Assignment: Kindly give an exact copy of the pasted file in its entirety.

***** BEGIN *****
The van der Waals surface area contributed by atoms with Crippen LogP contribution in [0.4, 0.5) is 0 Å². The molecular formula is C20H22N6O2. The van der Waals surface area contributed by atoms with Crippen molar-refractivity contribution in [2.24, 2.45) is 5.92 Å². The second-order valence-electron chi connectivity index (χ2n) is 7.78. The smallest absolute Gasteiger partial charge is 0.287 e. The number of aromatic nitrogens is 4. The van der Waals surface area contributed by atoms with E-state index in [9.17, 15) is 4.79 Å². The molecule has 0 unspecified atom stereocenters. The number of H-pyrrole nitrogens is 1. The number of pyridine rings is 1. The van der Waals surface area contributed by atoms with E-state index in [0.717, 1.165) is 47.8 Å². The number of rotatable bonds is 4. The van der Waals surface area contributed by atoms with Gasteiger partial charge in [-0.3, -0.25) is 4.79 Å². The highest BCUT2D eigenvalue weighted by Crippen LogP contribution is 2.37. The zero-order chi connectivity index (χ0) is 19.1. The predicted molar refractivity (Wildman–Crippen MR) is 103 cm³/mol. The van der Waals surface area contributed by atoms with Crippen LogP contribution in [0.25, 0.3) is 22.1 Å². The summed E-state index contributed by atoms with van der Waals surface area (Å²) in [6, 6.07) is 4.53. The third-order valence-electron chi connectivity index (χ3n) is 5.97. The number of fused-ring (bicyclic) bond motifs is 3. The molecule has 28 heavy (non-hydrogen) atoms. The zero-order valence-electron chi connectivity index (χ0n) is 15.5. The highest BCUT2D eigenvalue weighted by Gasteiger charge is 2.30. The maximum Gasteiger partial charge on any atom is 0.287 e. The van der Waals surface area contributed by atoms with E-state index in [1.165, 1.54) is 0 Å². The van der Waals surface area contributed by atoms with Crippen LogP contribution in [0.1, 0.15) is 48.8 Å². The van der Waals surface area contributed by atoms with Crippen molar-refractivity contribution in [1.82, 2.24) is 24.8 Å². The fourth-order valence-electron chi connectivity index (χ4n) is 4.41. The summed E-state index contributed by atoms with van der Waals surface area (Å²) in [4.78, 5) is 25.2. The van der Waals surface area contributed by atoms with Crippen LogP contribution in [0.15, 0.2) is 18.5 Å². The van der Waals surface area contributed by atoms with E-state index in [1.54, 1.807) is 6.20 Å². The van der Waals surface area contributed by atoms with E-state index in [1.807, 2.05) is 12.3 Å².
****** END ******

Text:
The van der Waals surface area contributed by atoms with Crippen LogP contribution in [0.4, 0.5) is 0 Å². The molecular formula is C20H22N6O2. The van der Waals surface area contributed by atoms with Crippen molar-refractivity contribution in [2.24, 2.45) is 5.92 Å². The second-order valence-electron chi connectivity index (χ2n) is 7.78. The smallest absolute Gasteiger partial charge is 0.287 e. The number of aromatic nitrogens is 4. The van der Waals surface area contributed by atoms with E-state index in [9.17, 15) is 4.79 Å². The molecule has 0 unspecified atom stereocenters. The number of H-pyrrole nitrogens is 1. The number of pyridine rings is 1. The van der Waals surface area contributed by atoms with E-state index in [0.717, 1.165) is 47.8 Å². The number of rotatable bonds is 4. The van der Waals surface area contributed by atoms with Gasteiger partial charge in [-0.3, -0.25) is 4.79 Å². The highest BCUT2D eigenvalue weighted by Crippen LogP contribution is 2.37. The zero-order chi connectivity index (χ0) is 19.1. The predicted molar refractivity (Wildman–Crippen MR) is 103 cm³/mol. The van der Waals surface area contributed by atoms with Crippen LogP contribution in [0.25, 0.3) is 22.1 Å². The summed E-state index contributed by atoms with van der Waals surface area (Å²) in [6, 6.07) is 4.53. The third-order valence-electron chi connectivity index (χ3n) is 5.97. The number of fused-ring (bicyclic) bond motifs is 3. The molecule has 28 heavy (non-hydrogen) atoms. The zero-order valence-electron chi connectivity index (χ0n) is 15.5. The highest BCUT2D eigenvalue weighted by Gasteiger charge is 2.30. The maximum Gasteiger partial charge on any atom is 0.287 e. The van der Waals surface area contributed by atoms with E-state index in [1.165, 1.54) is 0 Å². The van der Waals surface area contributed by atoms with Crippen LogP contribution in [0.1, 0.15) is 48.8 Å². The van der Waals surface area contributed by atoms with Crippen molar-refractivity contribution in [1.82, 2.24) is 24.8 Å². The fourth-order valence-electron chi connectivity index (χ4n) is 4.41. The summed E-state index contributed by atoms with van der Waals surface area (Å²) in [4.78, 5) is 25.2. The van der Waals surface area contributed by atoms with Crippen LogP contribution in [0.15, 0.2) is 18.5 Å². The van der Waals surface area contributed by atoms with E-state index in [1.54, 1.807) is 6.20 Å². The van der Waals surface area contributed by atoms with E-state index in [1.807, 2.05) is 12.3 Å².